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The monarch found; and in his wain
Convey'd the bleeding corse.
Even the selfsame spot:
Nor less the children's lot.
And still, in merry Lyndhurst hall,
Who lists, the sight may see;
The memorable tree."
The “fair stone,” which was erected by Lord Delaware in 1745, is now put into an iron case, of supreme ugliness ; and we are informed as follows : “ This stone having been much mutilated, and the inscriptions on each of its three sides defaced, this more durable memorial, with the original inscriptions, was erected in the year 1841, by William Sturges Bourne, Warden.” Another century will see whether this boast of durability will be of any account. In the time of Leland, there was a chapel built on the spot. It would be a wise act of the Crown, to whom this land belongs, to found a school here--a better way of continuing a record than Lord Delaware's stone, or Mr. Sturges Bourne's iron. The history of their country, its constitution, it privileges—the duties and rights of Englishmen—things which are not taught to the children of our labouring millions—might worthily commence to be taught on the spot where the Norman tyrant fell, leaving successors who one by one came to the knowledge that the people were something not to be despised or neglected. The following is the inscription on the original stone :“ Here stood the oak-tree on which the arrow, shot by Sir William Tyrrel, at a stog, glanced,
and struck King William II., surnamed Rufus, on the breast; of which stroke he in
stantly died, on the second of August, 1100. “King William II., surnamed Rufus, being slain, as before related, was laid in a cart be.
longing to one Purkess, and drawn from hence to Winchester, and buried in the cathedral
church of that city. " That the spot where an event so memorable had happened might not hereafter be unknown,
this stone was set up by John Lord Delaware, who had seen the tree growing in this place, anno 1745."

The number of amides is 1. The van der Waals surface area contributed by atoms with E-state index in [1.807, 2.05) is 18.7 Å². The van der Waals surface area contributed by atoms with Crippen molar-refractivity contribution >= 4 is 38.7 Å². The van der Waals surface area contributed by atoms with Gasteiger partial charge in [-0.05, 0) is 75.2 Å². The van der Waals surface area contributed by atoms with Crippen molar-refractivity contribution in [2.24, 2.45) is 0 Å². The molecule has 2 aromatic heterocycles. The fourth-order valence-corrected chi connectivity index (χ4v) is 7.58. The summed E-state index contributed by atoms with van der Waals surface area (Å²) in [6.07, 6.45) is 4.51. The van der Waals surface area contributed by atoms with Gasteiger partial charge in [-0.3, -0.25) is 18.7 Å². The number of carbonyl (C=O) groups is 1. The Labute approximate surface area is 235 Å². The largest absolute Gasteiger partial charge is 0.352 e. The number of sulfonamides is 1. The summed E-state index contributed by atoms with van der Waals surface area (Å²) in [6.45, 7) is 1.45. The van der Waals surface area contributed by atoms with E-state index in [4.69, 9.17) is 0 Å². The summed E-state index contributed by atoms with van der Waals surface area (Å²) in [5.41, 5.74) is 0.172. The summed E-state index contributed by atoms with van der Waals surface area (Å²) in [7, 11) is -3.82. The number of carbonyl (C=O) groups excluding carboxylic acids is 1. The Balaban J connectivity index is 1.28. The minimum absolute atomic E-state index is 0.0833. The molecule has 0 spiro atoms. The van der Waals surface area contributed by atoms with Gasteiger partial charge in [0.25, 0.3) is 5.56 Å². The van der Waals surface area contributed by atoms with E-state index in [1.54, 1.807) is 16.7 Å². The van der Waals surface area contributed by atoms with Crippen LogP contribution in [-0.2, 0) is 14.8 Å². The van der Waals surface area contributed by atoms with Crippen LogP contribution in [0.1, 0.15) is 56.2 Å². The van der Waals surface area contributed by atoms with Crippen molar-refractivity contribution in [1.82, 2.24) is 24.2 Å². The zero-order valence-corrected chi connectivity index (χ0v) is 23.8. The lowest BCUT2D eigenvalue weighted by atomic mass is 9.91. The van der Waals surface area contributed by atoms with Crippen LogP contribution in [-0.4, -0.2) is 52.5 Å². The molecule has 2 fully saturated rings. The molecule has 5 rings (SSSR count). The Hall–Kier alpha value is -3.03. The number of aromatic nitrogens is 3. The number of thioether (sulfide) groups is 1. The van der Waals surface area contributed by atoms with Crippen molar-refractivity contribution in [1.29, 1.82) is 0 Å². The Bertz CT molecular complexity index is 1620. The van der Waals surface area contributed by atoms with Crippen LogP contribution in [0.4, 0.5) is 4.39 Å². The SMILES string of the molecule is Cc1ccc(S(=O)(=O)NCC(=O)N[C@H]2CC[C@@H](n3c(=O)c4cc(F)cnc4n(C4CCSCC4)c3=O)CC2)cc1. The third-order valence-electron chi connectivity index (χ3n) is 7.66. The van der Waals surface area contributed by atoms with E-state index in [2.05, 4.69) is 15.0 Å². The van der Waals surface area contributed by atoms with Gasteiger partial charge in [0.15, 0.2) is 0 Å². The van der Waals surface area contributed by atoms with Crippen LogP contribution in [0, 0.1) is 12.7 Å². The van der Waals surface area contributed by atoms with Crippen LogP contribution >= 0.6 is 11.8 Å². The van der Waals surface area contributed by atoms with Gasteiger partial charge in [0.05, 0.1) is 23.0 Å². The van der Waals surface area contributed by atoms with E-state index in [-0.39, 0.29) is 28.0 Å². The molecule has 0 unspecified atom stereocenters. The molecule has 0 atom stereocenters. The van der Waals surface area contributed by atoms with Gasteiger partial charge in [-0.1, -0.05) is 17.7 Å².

47.-WALTER TYRREL AND WILLIAJI RUFUS.
Rufus. Tyrrel, spur onward ! we must not await
Tyrrel. Behold, my liege ! hither they troop amain,
Over my pales ? the dolts
Please you, my liege,
Rufus. Why not have ridden round
Tyrrel (galloping forward.) Ho! my lord bishop !
Tyrrel. My lord ! your presence ; but before the king :
Bishop. The king shall hear of this. I recognise
And Sir Walter Tyrrel
Bishop. Ay, by God's grace! pert losel !
Bishop. Varlet ! I may chastise this insolence.
Tyrrel. I like those feathers ; but there crows no cock Without an answer.
Though the noisest throat
Bishop. God's blood ! were I no bishop-
Then thy own
Bishop. Whip that hound aside ! 0 Christ!
Tyrrel. The scent lies well ; pity no more
Rufus. Which of you broke my palings down?
No doubt he does ; but you,
[Tyrrel rides towards him. Sir Walter! may I task your courtesy
Stay with me; I want thee, Tyrrel !
Rufus. Where are the lords ?
Gone past your grace, bare headed,
Well, prick them on.
They hunt not in the summer.
Sir! not unless
Rufus. Flowers ! and leave flowers too ?
Only some half-wild,
Rufus. What lies beyond this close briar hedge, that smells
Tyrrel. A poor low cottage : the dry marl-pit shields it,
I am fain to laugh
At thy rank minstrelsy. A poor low cottage !
Tyrrel. It may be so.
No; it may not be so.
Tyrrel. Hall, chapel, chamber, cellar, turret, grange,
O my liege!
Make me no confidant
Nor you, my liege ! nor any : None such hath Walter Tyrrel. Rufus.
Thou 'rt at bay ; Thou hast forgotten thy avowal, man !
Tyrrel. My father's house is (like my father) gone : But in that house, and from that father's heart Mine grew into that likeness, and held thence Its rich possessions — God forgive my boast !
Rufus. And stand against thy king !
How many yokes
Rufus. He kept good cheer, they tell me.
Ay! and none beside ?
. Four sons have fallen in the wars. Rufus.
I thought it.
Tyrrel. Grace ! pity ! mercy on her !
Tyrrel. A virtuous daughter of a virtuous mother
Am I to learn
Tyrrel. Happy, who dares to teach it, and who can !
I have done my duty, sire !
Villain I am none.
Tyrrel. Sire ! po private wrong, no word
Urge to what ?
Tyrrel. On my knees, as best beseems,
Rufus. Take her ; take both.
She loves her home; her limbs
Rufus. Who would disturb them, child or father? where
Rufus. Right : or our horses might have stumbled on them.
spares the guilty ; spare the innocent ! Rufus. Up from the dew! thy voice is hoarse already.
Tyrrel. Yet God hath heard it. It entreats again,
Rufus. No, nor thee neither.
Speed me, God ! and judge
[He pierces Rufus with an arroz.